« Reply #16 on: February 29, 2016, 05:57:17 PM »
I have used the cheapie midland radios for vehicle to vehicle communications on road trips.   I've never got more than a mile or two out of them on the interstate.   If you can still see the other vehicle you can talk.  When it gets out of sight it gets sketchy.   For wandering around a property or neighborhood though they can't be beat. Especially with some of the motion detectors and things you can do with a MURS system.

My Baofeng UV5Rs can go a tiny bit further than that but handhelds are going to be limited to a mile or two unless one of you is standing on a big hill.    The bubble packs advertise up to 14 miles or whatever but real world is far less than that.  As Don said though if you can up the power of them you can increase that. Most handhelds are 5watts or less.

If you are serious about radio communications , especially longer distance comms then ham is the only way to go.  On the pipeline we use 70cm UHF And sometimes 2m VHF mobiles.  With a good mobile you can go 10-30miles depending on conditions.  Mobiles range from 15-30 watts or more.  If you know repeaters in the area the range can go up significantly.  I've had UHF radios in MT going well over 300 miles. Granted that was with a 100' base tower and several repeaters but still shows the capability.    When you get into HF radios you can talk around the world depending on conditions.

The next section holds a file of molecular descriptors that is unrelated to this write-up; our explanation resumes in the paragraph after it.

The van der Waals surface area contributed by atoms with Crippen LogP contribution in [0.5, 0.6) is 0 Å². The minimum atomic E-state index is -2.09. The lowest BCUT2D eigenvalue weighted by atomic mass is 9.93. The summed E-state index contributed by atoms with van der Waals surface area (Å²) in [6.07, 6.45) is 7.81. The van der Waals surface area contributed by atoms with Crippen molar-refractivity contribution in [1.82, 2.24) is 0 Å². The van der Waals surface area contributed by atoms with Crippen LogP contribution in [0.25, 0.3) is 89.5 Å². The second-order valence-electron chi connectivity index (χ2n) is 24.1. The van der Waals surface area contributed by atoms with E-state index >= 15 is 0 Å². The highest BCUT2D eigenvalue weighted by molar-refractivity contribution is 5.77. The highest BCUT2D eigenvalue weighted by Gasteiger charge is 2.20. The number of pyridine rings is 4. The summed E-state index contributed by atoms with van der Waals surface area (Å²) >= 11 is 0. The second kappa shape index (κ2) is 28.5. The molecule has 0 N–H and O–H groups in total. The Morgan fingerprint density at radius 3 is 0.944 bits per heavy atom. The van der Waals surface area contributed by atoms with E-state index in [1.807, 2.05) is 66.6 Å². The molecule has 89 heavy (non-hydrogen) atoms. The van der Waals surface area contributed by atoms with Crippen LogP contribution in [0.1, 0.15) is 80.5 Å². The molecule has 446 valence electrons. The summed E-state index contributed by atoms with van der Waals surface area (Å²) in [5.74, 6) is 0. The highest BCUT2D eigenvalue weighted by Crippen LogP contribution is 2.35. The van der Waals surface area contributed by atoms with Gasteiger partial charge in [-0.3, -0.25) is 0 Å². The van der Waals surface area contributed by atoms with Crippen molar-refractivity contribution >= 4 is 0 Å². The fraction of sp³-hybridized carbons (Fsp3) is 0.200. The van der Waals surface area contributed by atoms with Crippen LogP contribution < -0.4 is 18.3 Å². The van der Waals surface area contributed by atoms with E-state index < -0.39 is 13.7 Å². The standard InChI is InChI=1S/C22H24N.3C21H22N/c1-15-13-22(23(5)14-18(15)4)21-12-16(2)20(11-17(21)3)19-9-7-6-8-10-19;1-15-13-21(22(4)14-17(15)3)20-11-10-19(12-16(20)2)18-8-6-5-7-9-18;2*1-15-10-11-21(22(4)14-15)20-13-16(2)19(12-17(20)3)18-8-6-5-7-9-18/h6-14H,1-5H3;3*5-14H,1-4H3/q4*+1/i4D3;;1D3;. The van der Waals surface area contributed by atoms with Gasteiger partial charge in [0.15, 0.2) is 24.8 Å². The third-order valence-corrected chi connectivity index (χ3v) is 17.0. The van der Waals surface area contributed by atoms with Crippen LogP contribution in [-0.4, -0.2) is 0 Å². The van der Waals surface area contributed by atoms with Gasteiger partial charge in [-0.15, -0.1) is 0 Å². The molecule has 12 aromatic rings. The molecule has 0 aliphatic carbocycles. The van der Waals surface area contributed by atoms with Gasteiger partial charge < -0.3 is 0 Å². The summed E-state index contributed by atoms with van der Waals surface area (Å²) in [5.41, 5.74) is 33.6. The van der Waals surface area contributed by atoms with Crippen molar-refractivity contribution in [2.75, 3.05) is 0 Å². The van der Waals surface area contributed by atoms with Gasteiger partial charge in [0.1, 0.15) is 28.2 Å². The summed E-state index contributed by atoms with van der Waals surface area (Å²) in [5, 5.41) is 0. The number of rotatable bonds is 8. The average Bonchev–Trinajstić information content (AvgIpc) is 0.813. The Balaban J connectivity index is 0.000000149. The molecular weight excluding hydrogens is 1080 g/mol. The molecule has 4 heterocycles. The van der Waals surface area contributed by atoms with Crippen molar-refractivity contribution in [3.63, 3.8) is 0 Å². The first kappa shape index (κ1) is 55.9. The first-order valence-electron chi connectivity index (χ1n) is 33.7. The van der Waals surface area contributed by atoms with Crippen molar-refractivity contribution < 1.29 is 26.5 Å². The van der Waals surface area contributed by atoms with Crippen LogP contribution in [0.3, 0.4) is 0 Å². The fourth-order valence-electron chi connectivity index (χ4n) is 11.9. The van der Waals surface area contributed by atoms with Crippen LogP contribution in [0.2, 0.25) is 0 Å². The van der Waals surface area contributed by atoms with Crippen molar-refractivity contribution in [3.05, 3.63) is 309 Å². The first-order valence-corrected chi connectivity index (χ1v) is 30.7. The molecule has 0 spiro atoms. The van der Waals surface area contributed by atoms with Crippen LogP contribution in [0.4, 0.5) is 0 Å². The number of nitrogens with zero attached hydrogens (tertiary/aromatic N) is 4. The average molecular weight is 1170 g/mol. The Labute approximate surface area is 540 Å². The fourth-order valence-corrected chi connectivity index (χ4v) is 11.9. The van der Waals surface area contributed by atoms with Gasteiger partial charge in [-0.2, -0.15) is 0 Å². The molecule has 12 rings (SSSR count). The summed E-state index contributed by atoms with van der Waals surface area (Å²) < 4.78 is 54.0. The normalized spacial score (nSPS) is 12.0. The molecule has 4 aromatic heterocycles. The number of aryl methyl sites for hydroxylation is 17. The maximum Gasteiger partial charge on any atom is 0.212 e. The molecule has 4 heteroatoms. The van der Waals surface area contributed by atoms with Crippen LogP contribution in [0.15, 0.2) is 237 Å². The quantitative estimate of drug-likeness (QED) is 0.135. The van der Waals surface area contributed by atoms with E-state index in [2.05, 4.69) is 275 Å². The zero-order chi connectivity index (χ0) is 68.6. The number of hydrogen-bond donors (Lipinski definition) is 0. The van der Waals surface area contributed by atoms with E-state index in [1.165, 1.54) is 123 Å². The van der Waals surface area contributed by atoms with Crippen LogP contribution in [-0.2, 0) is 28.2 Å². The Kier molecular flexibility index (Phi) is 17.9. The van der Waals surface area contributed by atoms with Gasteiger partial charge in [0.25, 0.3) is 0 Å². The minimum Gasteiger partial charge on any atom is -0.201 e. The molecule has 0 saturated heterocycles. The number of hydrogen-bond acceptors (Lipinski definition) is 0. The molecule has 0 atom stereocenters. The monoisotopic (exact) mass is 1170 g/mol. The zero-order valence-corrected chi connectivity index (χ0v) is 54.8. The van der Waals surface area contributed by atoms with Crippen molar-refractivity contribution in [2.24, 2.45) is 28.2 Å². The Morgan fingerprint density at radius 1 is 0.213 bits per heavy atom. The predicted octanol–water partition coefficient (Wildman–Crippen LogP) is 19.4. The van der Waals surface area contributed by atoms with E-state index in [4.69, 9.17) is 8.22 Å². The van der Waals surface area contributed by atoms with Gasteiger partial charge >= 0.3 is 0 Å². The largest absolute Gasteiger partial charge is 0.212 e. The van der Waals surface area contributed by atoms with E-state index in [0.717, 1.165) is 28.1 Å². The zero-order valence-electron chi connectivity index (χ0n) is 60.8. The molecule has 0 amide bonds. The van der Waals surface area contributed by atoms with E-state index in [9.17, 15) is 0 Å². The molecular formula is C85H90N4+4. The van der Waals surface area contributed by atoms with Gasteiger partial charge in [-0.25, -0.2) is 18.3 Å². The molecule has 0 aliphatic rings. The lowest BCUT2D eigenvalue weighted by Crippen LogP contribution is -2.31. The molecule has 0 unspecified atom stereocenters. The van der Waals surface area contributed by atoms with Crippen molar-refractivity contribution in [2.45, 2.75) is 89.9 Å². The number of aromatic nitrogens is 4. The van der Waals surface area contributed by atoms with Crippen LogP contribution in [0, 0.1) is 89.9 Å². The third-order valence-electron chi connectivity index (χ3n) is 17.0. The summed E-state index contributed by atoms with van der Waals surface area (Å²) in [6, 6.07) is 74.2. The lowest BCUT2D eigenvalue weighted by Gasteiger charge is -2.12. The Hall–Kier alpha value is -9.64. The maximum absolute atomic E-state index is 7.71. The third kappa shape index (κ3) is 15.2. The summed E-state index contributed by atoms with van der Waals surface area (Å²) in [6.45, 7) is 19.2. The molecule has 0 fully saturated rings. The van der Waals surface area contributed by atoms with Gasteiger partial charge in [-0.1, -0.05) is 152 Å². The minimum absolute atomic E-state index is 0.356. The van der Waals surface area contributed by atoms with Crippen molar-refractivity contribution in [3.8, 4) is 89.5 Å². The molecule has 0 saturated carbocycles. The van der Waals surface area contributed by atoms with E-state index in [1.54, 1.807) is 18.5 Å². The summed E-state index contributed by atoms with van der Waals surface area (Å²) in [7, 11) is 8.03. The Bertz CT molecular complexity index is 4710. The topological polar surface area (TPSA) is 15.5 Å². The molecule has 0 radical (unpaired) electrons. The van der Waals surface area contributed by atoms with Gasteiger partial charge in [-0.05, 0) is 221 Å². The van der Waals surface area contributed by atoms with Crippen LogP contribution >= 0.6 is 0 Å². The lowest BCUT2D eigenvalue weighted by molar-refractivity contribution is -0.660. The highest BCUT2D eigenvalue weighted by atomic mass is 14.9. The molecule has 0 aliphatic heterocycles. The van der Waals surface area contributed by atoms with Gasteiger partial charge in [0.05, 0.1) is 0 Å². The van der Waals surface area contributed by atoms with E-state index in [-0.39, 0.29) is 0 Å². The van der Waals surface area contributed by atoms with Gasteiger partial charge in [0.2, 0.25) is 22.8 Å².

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Offline Flyin6

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Re: GMRS: Who is using them?
« Reply #17 on: February 29, 2016, 08:10:59 PM »
Repeaters are a cure for sure

Made me think of the Taliban, those sneaky little devils

So maybe 2008ish over there, cell towers started going up all over. Well one day we were poking around one of the towers and low and behold there is another antenna there going to a makeshift shed. Yup, you guessed it, not supposed to be there. Taliban set up their own stuff on the cell sites to create their own comms system. We had hacked into their cell phones early on, so I guess they wanted a little privacy...